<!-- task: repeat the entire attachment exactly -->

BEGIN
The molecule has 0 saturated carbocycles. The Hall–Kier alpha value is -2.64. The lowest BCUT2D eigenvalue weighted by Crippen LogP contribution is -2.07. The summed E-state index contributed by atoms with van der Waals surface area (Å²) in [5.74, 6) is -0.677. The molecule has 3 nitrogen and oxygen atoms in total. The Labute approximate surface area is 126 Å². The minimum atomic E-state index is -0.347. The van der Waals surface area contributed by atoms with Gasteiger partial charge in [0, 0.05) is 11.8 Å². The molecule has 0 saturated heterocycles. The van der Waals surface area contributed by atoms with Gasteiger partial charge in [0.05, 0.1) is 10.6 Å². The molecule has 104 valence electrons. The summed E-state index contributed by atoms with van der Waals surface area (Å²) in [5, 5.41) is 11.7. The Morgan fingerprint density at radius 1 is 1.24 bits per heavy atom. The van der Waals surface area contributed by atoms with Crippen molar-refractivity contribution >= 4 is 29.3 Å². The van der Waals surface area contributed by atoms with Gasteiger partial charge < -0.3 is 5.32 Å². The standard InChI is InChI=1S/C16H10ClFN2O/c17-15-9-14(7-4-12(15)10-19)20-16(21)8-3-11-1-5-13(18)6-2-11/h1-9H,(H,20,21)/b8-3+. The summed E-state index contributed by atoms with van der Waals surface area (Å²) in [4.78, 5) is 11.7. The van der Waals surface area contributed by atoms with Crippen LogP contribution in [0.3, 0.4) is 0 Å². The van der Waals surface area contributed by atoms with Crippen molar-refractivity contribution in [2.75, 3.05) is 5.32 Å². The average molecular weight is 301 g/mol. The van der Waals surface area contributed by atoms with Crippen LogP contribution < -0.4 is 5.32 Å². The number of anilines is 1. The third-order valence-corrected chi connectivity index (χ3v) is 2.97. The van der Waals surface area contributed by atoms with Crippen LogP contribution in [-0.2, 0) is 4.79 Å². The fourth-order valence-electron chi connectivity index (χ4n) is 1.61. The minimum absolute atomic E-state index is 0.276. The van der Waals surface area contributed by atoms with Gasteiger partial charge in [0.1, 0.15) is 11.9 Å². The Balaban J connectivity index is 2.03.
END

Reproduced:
The molecule has 0 saturated carbocycles. The Hall–Kier alpha value is -2.64. The lowest BCUT2D eigenvalue weighted by Crippen LogP contribution is -2.07. The summed E-state index contributed by atoms with van der Waals surface area (Å²) in [5.74, 6) is -0.677. The molecule has 3 nitrogen and oxygen atoms in total. The Labute approximate surface area is 126 Å². The minimum atomic E-state index is -0.347. The van der Waals surface area contributed by atoms with Gasteiger partial charge in [0, 0.05) is 11.8 Å². The molecule has 0 saturated heterocycles. The van der Waals surface area contributed by atoms with Gasteiger partial charge in [0.05, 0.1) is 10.6 Å². The molecule has 104 valence electrons. The summed E-state index contributed by atoms with van der Waals surface area (Å²) in [5, 5.41) is 11.7. The Morgan fingerprint density at radius 1 is 1.24 bits per heavy atom. The van der Waals surface area contributed by atoms with Crippen molar-refractivity contribution >= 4 is 29.3 Å². The van der Waals surface area contributed by atoms with Gasteiger partial charge < -0.3 is 5.32 Å². The standard InChI is InChI=1S/C16H10ClFN2O/c17-15-9-14(7-4-12(15)10-19)20-16(21)8-3-11-1-5-13(18)6-2-11/h1-9H,(H,20,21)/b8-3+. The summed E-state index contributed by atoms with van der Waals surface area (Å²) in [4.78, 5) is 11.7. The van der Waals surface area contributed by atoms with Crippen LogP contribution in [0.3, 0.4) is 0 Å². The van der Waals surface area contributed by atoms with Crippen molar-refractivity contribution in [2.75, 3.05) is 5.32 Å². The average molecular weight is 301 g/mol. The van der Waals surface area contributed by atoms with Crippen LogP contribution < -0.4 is 5.32 Å². The number of anilines is 1. The third-order valence-corrected chi connectivity index (χ3v) is 2.97. The van der Waals surface area contributed by atoms with Crippen LogP contribution in [-0.2, 0) is 4.79 Å². The fourth-order valence-electron chi connectivity index (χ4n) is 1.61. The minimum absolute atomic E-state index is 0.276. The van der Waals surface area contributed by atoms with Gasteiger partial charge in [0.1, 0.15) is 11.9 Å². The Balaban J connectivity index is 2.03.